Experience is everything. Truth still exists outside the bounds of one’s own interpretation…for most. But encountering deep seeded truth in someone is profound. All young people are not relativistic idiots (contrary to modern advertising). My experience in youth ministry has taught me to fall in love with the pursuit of truth most adolescents exhibit today.
In short, we simple do not see the depth of a person the way we may have once supposed. The “moment” is more to a mind that hungers to know it origins, its relevance and its impact. Where my adolescence might be best illustrated in Bill and Ted’s Excellent Adventure, the modern teen celebrates the rugged independence of Katniss from Hunger Games or the underdog triumph of Harry Potter.
Young people are a deep treasure of more than meets the eye. They long to be known because in the knowing is a relational process of growing. The mantra of my generation might be, “I get it.” Where a millennial might cry out, “…there is more.”
Seek more in our young people today. Minister well to these incredible young hearts. Their treasure and true impact on our faith lives is really yet to come in its fullness. The influence of the young disciple on community and worship is really only beginning to unfold. Brace yourself for a healthy shakedown in the way we learn and experience the faith.
I am happy to be along for the ride.
The majority of the top grossing movies of 2013 have a similar theme. Sacrifice. Hmmm. Glad we all agree this is a nice idea to draw attention to. From Hunger Games to Frozen, sacrifice comes in the form of the will of others before our own. It is a discipline. It is a conscious decision. It is unpopular?
Not so fast. Sacrifice is extremely popular. In our majestic self-serving world we still find a great deal of common ground in conversations about movies whereupon the hero lays down their life for the other. Confused? Me too.
Sacrifice as a verb gained its esteem in the 14th century and was taken to mean, surrender, give up, suffer to be lost. The word, of course, is rooted in the term sacred.
Let’s get this straight…it is profitable right now to tell stories about giving up one’s life for others in a way that is self-denying and generally leads to personal suffering. How is evangelization not exploding on the scene in the midst of this? Is our personal spirituality seeing a boost? Have I been to the movies in a while?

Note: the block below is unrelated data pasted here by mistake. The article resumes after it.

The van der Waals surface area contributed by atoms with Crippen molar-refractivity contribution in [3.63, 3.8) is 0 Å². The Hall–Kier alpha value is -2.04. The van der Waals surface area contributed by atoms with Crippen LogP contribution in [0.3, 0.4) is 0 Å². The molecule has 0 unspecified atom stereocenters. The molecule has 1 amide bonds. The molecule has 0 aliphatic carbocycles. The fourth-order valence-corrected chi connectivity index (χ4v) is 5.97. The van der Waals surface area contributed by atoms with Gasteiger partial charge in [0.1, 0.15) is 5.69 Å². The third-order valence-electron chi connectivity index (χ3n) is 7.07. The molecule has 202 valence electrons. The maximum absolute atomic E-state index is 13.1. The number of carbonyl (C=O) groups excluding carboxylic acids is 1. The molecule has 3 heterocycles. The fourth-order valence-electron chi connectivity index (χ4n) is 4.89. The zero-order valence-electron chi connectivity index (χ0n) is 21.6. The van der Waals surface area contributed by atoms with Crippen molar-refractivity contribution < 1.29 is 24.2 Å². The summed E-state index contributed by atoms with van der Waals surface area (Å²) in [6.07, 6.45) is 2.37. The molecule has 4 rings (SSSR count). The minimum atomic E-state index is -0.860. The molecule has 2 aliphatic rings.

Friends, I hope this comes as a challenge to you. I hope that the needed push to articulate THE story of THE man who sacrificed everything for us is in your heart. You know what is great? The narrative of sacrificial giving is so popular right now that it should actually be easy to engage a healthy conversation about our king.
This conversation may seem like a “Jesus Juke” (thank you John Acuff), but really it is nothing more than putting the valued logic of human culture to work for the spreading of the kingdom.
Ask yourself, “Do I get the connection between sacrifice and redemption?” “Am I in awe of the giving of one’s own life for others?” “How does this motivate my spirituality?”
I am glad that “sacrifice” gained over 8 Billion dollars this year. Good for film. I am happier that such an enormously challenging topic has found its way into the hearts of many. It is the job of the disciple to seize the moment and stir the fire.
I sorta suck at inviting people to know Jesus. Not gonna lie to you here. I have always struggled with the actual physical discussion whereupon his name is used and an invitation is given. Whether you are a stranger or a family member, I have traditionally been slow to a good hearty invitation to know the love of the Lord. Feeling kinda guilty about it.
Only recently have I broken through with a pretty honest and carefree approach to evangelizing. Today’s gospel helped me a ton with that.
I love Mark 2:1-12. I love all the images of people coming and going. Jesus sitting inside a house with a roof made of mud, straw and manure then having is crumble around him…then pays no mind to the mess. I love the doubt and the miraculous. I especially love the descriptions of people’s faces whether anger or awe. Who knew forgiveness would cause such a raucous?
Jesus did. Sound like a dumb answer? Fine. Track with it for a minute.
At the heart of every great spiritual encounter and every great relationship is forgiveness. Our baggage is what we carry around with us and it is want alienates us from each other. Our own agenda and brokenness creates barriers and blind spots. We blame our schedules and our business for our lack of relationships, but it really boils down to effort.
Effort comes from hope and hope comes from a sense of belonging to something bigger and better. Hence, forgiveness finds its immense role.
We are hopeless when we have our lives completely figured out and secured. We are hopeless when all of our needs are met and we long for nothing. We are hopeless in our technological euphoria and self-actualization.
Hope creeps into a longing heart. Longing comes when we prioritize and recognize true need. Not material need, but that unexplainable ache of the soul (St. Augustine) need. We all have it. Some of us are just better at disguising it.
In Mark 2 Jesus forgives. No real news flash here. He does it all the time. The real boom comes from the fact that he forgives as a means of both spiritual and physical healing. Oh, and it really pisses off the Pharisees.
Who has the most to gain from Christ…the broken, wasted, hurting, empty, suffering, lost, etc. Who has the least to gain…the perfect, the actualized, the self-proclaimed rich.
This isn’t a new idea by any means. It is simply theeeeee idea.
Lead with forgiveness…your need for it and recognition of its awesome freeness in Christ. Recognize the healing power of the king of king and his desire for hope in all of our lives. You are forgiven. Just like me. Now let’s really get to know Christ. We will all be ripping the roof off of our buddy’s homes in no time.